Employers are finding new and different applications for people analytics, technology that can assess workers and their behaviors. Companies are tracking facial expressions during job interviews, keeping tabs on worker prescription refills, even mining their email and hiring outside companies to monitor everything they do in the online world during their off time.
People analytics uses AI and other technologies to analyze the massive amounts of data that organizations have on their workers to measure, report and understand employee performance. Not surprisingly, some of the most innovative companies, such as eBay, Electronic Arts, Google and IBM, are using it.
At IBM, for example, the HR department uses people analytics to monitor and evaluate employee communications and interactions in public forums to determine who might be ready for a promotion or career path change.
But not all companies like to talk publicly or even internally about the extent to which they’re using people analytics. The deployment of these systems has created a still largely muffled but simmering, underlying debate over employee privacy rights and how to take advantage of the latest and greatest technology without crossing legal and ethical boundaries — and creeping out workers.
Dave Weisbeck, chief strategy officer for the people analytics solution provider Visier, says the debate raises tricky questions, “because everyone has a different view of what’s creepy.”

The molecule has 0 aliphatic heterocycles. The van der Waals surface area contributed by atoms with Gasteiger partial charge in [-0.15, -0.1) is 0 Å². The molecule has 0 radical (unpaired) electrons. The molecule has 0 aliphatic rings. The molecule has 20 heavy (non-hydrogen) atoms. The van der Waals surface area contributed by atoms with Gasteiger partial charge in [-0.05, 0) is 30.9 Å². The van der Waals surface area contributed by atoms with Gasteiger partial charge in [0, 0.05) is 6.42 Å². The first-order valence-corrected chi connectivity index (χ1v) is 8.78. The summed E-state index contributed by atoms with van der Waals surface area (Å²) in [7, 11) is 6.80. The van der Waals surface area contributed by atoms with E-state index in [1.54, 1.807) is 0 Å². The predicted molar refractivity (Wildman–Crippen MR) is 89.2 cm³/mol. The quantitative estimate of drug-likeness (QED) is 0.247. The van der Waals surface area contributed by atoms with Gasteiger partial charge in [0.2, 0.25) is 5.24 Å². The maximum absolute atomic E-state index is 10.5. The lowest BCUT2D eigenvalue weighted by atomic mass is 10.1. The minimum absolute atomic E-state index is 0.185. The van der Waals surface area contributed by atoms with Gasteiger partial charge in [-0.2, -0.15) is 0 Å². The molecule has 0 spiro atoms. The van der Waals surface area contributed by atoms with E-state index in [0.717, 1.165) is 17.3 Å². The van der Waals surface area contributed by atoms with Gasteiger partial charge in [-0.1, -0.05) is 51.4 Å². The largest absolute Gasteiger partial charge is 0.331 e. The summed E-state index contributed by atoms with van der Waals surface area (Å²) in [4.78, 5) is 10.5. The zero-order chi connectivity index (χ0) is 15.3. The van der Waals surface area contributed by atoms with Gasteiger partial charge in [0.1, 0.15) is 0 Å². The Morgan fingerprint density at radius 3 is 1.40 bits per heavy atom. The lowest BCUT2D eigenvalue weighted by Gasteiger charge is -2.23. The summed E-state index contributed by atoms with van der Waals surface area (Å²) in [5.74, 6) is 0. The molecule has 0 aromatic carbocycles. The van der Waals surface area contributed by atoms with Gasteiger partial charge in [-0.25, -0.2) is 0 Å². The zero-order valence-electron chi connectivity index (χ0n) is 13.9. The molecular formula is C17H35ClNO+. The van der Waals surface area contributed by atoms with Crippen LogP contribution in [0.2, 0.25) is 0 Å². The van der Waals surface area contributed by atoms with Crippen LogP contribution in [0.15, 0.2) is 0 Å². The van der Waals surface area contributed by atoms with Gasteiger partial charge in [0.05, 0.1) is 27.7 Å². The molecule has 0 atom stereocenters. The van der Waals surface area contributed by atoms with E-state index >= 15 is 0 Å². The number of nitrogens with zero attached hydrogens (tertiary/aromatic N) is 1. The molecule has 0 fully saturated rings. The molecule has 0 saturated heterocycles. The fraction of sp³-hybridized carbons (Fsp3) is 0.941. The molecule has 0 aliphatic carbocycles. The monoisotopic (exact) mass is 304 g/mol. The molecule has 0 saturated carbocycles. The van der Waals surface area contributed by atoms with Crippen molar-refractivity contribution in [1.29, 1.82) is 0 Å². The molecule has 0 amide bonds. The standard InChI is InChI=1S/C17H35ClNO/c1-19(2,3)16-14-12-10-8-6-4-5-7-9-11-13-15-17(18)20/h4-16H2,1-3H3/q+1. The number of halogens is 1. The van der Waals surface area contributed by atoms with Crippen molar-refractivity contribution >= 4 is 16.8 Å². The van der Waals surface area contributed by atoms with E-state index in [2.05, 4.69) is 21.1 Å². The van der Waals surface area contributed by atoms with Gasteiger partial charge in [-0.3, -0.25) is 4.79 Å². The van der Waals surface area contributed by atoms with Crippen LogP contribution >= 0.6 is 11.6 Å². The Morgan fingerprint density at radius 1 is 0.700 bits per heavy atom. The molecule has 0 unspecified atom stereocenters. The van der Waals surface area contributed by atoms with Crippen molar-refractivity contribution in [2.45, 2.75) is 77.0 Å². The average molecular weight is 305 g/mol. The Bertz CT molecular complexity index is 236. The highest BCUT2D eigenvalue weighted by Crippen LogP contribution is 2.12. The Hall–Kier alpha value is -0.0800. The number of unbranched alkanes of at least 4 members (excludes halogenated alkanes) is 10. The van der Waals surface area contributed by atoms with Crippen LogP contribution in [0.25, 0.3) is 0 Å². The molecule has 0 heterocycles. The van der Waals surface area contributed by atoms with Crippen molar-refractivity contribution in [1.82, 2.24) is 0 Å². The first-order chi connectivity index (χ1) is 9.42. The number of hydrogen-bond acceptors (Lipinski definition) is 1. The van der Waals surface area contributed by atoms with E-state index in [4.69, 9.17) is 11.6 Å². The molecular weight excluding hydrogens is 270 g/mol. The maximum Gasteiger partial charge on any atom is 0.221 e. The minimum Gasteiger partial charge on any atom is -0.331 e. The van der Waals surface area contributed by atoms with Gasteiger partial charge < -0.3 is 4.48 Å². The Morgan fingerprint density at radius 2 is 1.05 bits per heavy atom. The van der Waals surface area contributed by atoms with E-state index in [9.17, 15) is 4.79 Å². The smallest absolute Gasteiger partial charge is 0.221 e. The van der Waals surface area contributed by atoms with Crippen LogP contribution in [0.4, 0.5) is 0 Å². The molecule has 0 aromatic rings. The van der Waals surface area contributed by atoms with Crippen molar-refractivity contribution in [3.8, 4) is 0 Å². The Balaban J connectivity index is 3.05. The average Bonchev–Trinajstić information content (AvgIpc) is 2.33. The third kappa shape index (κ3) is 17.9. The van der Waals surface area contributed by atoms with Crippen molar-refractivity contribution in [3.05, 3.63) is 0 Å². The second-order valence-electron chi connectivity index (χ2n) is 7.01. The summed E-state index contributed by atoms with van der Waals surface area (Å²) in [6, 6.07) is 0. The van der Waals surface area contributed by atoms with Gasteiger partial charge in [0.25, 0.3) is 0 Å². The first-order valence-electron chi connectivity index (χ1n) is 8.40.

While the laws are very clear about employers being able to monitor employee actions on company-issued equipment, Anna Tavis, clinical associate professor of human capital management at New York University, said technology is “racing way ahead of us.”
“I envision there will be a big issue around employee privacy and their ability to have an undisclosed life from their employer,” said Tavis, who is also a member of the advisory board of several start-ups in the people analytics field.
For companies like IBM, a leader in developing big data and AI solutions to help companies with recruiting, career enhancement and performance management, the creep factor is a non-issue, says Carrie Altieri, vice president of communications for IBM’s “people and culture” division.
Although the company has a sophisticated “decision support tool” that identifies things like employee burnout and potential new career paths based on employee activity across the company’s many internal social and other platforms, she said, participation is optional, and employee email and other private communications are never mined or monitored.
Click here to continue reading Jeri Clausing’s article.